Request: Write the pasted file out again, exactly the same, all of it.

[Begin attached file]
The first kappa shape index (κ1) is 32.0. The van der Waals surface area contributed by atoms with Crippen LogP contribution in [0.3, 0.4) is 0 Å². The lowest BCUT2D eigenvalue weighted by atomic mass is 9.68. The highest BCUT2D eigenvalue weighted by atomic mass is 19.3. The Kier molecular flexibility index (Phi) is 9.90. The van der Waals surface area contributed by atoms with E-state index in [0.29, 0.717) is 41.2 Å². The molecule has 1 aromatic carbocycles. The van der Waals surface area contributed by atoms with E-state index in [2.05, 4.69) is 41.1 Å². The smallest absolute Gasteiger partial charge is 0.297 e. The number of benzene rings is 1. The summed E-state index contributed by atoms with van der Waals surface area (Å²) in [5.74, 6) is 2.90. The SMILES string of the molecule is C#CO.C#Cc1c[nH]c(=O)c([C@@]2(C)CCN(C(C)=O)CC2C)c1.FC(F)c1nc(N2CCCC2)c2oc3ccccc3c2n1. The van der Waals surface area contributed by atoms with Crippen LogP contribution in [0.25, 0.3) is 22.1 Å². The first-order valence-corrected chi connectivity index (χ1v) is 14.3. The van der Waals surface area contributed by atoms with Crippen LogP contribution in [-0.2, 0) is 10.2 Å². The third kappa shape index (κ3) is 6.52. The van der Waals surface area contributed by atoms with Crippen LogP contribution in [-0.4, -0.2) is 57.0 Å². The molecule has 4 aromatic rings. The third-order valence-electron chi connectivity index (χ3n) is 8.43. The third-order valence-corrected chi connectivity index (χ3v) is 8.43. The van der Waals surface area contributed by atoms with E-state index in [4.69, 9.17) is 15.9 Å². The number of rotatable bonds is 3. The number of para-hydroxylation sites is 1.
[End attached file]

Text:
The first kappa shape index (κ1) is 32.0. The van der Waals surface area contributed by atoms with Crippen LogP contribution in [0.3, 0.4) is 0 Å². The lowest BCUT2D eigenvalue weighted by atomic mass is 9.68. The highest BCUT2D eigenvalue weighted by atomic mass is 19.3. The Kier molecular flexibility index (Phi) is 9.90. The van der Waals surface area contributed by atoms with E-state index in [0.29, 0.717) is 41.2 Å². The molecule has 1 aromatic carbocycles. The van der Waals surface area contributed by atoms with E-state index in [2.05, 4.69) is 41.1 Å². The smallest absolute Gasteiger partial charge is 0.297 e. The number of benzene rings is 1. The summed E-state index contributed by atoms with van der Waals surface area (Å²) in [5.74, 6) is 2.90. The SMILES string of the molecule is C#CO.C#Cc1c[nH]c(=O)c([C@@]2(C)CCN(C(C)=O)CC2C)c1.FC(F)c1nc(N2CCCC2)c2oc3ccccc3c2n1. The van der Waals surface area contributed by atoms with Crippen LogP contribution in [0.25, 0.3) is 22.1 Å². The first-order valence-corrected chi connectivity index (χ1v) is 14.3. The van der Waals surface area contributed by atoms with Crippen LogP contribution in [-0.2, 0) is 10.2 Å². The third kappa shape index (κ3) is 6.52. The van der Waals surface area contributed by atoms with Crippen LogP contribution in [-0.4, -0.2) is 57.0 Å². The molecule has 4 aromatic rings. The third-order valence-electron chi connectivity index (χ3n) is 8.43. The third-order valence-corrected chi connectivity index (χ3v) is 8.43. The van der Waals surface area contributed by atoms with E-state index in [4.69, 9.17) is 15.9 Å². The number of rotatable bonds is 3. The number of para-hydroxylation sites is 1.